- On Monday, federal regulators signed off on reliability-must-run (RMR) contracts for three California gas plants needed through this year, over the protests of some stakeholders worried about market distortions, cleaner alternatives and higher rates. The California ISO (CAISO) identified the Calpine plants as necessary for reliability although they did not have long-term contracts and Calpine was considering halting their commercial operations.
- The settlement among Calpine, PG&E and CAISO resolved all issues and "appears to be fair and reasonable and in the public interest," the Federal Energy Regulatory Commission wrote in the approval.
- The California Public Utilities Commission opposed the agreements, and directed Pacific Gas & Electric earlier this year to solicit bids for clean energy resources to replace the RMR contracts.
FERC approved the agreement among Calpine, PG&E and CAISO after it was certified on an expedited basis by a settlement judge.
The commission said in its approval that the agreement "resolves all issues in dispute in these proceedings."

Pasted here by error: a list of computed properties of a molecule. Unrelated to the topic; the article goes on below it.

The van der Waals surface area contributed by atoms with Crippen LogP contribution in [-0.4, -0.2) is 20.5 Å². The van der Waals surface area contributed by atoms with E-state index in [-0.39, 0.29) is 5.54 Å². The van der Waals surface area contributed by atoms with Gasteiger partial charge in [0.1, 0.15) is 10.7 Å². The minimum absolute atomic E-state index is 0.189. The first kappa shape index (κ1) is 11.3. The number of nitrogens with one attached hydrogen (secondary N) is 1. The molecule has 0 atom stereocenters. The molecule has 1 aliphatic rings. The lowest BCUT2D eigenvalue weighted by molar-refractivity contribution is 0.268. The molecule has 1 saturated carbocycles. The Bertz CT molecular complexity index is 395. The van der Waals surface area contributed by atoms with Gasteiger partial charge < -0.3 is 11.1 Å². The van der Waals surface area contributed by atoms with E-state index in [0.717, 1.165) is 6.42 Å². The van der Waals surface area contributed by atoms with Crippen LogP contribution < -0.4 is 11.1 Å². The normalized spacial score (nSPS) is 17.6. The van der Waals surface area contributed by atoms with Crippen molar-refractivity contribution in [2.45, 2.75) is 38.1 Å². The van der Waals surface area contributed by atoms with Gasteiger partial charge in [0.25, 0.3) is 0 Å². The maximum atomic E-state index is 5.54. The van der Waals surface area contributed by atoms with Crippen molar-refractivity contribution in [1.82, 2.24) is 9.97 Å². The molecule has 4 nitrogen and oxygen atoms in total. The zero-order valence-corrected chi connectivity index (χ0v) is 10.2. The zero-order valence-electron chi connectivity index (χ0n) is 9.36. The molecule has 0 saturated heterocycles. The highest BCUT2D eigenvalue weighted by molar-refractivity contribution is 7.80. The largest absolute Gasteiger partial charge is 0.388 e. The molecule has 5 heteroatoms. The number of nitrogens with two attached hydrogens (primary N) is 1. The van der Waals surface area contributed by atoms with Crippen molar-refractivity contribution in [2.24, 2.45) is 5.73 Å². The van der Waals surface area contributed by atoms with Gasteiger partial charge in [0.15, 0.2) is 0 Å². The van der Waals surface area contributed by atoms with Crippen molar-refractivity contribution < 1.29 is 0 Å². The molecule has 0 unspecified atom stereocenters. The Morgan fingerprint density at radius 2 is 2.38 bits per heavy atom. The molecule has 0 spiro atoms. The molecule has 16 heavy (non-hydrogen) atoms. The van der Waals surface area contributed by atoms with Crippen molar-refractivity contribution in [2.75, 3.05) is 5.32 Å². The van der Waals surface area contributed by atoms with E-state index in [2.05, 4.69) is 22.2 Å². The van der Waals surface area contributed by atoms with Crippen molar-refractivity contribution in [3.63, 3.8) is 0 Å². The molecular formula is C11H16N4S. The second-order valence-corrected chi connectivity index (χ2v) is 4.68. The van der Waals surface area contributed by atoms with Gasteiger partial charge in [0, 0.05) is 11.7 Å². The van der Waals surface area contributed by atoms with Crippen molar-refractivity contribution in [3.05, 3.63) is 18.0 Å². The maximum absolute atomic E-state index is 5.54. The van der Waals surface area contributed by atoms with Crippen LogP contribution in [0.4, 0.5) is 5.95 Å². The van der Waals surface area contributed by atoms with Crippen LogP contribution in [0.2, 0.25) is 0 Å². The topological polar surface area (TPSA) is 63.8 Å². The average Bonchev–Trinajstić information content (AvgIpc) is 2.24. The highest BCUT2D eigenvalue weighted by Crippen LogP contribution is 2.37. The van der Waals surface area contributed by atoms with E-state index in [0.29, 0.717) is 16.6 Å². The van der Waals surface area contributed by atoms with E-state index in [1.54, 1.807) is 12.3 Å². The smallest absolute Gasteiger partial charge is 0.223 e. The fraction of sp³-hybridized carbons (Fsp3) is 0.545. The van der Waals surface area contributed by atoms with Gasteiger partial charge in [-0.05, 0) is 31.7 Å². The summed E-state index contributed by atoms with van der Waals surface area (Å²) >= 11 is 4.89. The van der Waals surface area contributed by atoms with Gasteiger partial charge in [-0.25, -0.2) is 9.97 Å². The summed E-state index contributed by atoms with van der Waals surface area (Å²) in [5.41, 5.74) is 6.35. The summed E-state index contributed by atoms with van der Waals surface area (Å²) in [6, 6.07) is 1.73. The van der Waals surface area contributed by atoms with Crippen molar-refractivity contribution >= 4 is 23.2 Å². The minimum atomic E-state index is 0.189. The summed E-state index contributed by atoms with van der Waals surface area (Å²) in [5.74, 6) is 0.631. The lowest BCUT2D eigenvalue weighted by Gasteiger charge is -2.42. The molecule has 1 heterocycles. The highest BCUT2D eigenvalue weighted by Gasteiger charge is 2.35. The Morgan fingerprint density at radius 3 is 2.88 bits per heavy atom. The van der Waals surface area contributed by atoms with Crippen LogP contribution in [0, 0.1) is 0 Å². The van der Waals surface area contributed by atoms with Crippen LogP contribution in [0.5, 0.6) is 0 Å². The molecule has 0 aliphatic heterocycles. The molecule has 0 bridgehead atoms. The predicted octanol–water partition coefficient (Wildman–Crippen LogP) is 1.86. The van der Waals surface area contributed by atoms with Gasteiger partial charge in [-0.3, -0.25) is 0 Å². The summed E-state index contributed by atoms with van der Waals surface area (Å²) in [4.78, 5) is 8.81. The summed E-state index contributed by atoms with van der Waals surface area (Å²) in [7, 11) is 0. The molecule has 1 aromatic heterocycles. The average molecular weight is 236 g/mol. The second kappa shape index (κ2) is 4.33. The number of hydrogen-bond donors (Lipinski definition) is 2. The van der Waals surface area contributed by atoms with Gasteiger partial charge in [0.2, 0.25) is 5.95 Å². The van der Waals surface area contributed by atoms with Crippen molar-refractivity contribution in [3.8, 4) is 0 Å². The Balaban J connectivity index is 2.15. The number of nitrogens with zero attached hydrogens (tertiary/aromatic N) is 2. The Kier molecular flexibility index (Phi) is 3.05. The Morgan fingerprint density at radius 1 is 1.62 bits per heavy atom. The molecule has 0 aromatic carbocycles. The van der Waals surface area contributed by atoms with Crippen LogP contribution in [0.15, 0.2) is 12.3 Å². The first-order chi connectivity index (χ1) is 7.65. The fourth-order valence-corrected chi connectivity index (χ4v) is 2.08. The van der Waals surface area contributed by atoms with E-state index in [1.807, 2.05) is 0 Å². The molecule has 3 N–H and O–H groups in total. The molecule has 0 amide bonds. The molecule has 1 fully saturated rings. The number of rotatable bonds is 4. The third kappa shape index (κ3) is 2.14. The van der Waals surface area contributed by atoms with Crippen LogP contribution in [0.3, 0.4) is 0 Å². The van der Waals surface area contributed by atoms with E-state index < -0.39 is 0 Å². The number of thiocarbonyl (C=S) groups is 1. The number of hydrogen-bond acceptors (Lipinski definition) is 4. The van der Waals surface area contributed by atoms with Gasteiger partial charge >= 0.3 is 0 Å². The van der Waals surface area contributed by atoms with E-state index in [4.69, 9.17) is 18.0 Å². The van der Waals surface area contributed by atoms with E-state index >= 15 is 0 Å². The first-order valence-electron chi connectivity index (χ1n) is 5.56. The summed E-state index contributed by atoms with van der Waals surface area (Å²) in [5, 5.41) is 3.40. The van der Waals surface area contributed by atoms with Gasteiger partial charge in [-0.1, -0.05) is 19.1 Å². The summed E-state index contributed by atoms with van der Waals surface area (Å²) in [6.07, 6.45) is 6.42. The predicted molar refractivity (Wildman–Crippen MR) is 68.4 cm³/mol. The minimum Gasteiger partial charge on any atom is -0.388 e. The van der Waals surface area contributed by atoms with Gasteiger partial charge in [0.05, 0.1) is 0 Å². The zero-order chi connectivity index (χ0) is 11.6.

At the 600 MW Metcalf plant, the agreement also makes Calpine "fully responsible" for routine or emergent work, and unplanned repairs and capital items. The settlement also established variable operations and maintenance rates at Metcalf.
The CPUC and PG&E each opposed using RMR contracts for a variety of reasons, including market distortions, cleaner alternatives and higher rates. But ultimately the capacity was deemed necessary for reliability.
In January, the state commission authorized PG&E to issue a request for offer for battery storage or other preferred resources to replace the three plants. The RFO sought to address two local sub-area capacity deficiencies in the Pease and South Bay-Moss Landing subarea, and to manage a high voltage issue in the Bogue subarea.